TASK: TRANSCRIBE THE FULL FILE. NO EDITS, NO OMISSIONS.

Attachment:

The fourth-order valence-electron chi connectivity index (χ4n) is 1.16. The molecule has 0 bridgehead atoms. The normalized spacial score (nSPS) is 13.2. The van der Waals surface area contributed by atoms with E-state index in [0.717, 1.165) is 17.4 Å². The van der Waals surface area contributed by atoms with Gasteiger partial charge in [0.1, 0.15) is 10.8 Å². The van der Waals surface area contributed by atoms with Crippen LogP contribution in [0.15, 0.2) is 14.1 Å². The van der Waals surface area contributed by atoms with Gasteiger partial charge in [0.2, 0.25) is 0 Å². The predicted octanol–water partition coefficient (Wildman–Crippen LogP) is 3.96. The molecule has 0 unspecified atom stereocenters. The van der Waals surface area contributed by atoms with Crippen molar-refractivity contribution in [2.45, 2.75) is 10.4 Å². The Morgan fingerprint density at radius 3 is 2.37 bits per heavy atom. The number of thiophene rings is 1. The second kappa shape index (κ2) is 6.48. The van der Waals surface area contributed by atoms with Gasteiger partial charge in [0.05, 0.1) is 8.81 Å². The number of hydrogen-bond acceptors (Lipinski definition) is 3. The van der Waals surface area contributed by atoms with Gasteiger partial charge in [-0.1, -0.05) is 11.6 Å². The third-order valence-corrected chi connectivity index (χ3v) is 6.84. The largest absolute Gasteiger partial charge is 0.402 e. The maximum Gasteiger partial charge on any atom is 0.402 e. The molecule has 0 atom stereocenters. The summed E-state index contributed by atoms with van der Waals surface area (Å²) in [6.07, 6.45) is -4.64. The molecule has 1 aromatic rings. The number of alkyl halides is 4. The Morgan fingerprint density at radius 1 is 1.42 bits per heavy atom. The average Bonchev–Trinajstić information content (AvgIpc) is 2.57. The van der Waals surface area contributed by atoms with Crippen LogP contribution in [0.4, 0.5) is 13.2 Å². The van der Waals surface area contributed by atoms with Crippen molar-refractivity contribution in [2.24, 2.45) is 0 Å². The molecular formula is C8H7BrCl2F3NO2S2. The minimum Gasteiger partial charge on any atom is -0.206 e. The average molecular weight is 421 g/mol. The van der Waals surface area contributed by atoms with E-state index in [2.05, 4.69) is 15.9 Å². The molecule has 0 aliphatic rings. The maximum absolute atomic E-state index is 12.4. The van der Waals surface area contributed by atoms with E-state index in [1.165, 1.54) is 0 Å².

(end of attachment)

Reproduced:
The fourth-order valence-electron chi connectivity index (χ4n) is 1.16. The molecule has 0 bridgehead atoms. The normalized spacial score (nSPS) is 13.2. The van der Waals surface area contributed by atoms with E-state index in [0.717, 1.165) is 17.4 Å². The van der Waals surface area contributed by atoms with Gasteiger partial charge in [0.1, 0.15) is 10.8 Å². The van der Waals surface area contributed by atoms with Crippen LogP contribution in [0.15, 0.2) is 14.1 Å². The van der Waals surface area contributed by atoms with Gasteiger partial charge in [0.2, 0.25) is 0 Å². The predicted octanol–water partition coefficient (Wildman–Crippen LogP) is 3.96. The molecule has 0 unspecified atom stereocenters. The van der Waals surface area contributed by atoms with Crippen molar-refractivity contribution in [2.45, 2.75) is 10.4 Å². The Morgan fingerprint density at radius 3 is 2.37 bits per heavy atom. The number of thiophene rings is 1. The second kappa shape index (κ2) is 6.48. The van der Waals surface area contributed by atoms with Gasteiger partial charge in [0.05, 0.1) is 8.81 Å². The number of hydrogen-bond acceptors (Lipinski definition) is 3. The van der Waals surface area contributed by atoms with Gasteiger partial charge in [-0.1, -0.05) is 11.6 Å². The third-order valence-corrected chi connectivity index (χ3v) is 6.84. The largest absolute Gasteiger partial charge is 0.402 e. The maximum Gasteiger partial charge on any atom is 0.402 e. The molecule has 0 atom stereocenters. The summed E-state index contributed by atoms with van der Waals surface area (Å²) in [6.07, 6.45) is -4.64. The molecule has 1 aromatic rings. The number of alkyl halides is 4. The Morgan fingerprint density at radius 1 is 1.42 bits per heavy atom. The average Bonchev–Trinajstić information content (AvgIpc) is 2.57. The van der Waals surface area contributed by atoms with Crippen LogP contribution in [0.4, 0.5) is 13.2 Å². The van der Waals surface area contributed by atoms with Crippen molar-refractivity contribution in [2.24, 2.45) is 0 Å². The molecular formula is C8H7BrCl2F3NO2S2. The minimum Gasteiger partial charge on any atom is -0.206 e. The average molecular weight is 421 g/mol. The van der Waals surface area contributed by atoms with E-state index in [2.05, 4.69) is 15.9 Å². The molecule has 0 aliphatic rings. The maximum absolute atomic E-state index is 12.4. The van der Waals surface area contributed by atoms with E-state index in [1.165, 1.54) is 0 Å².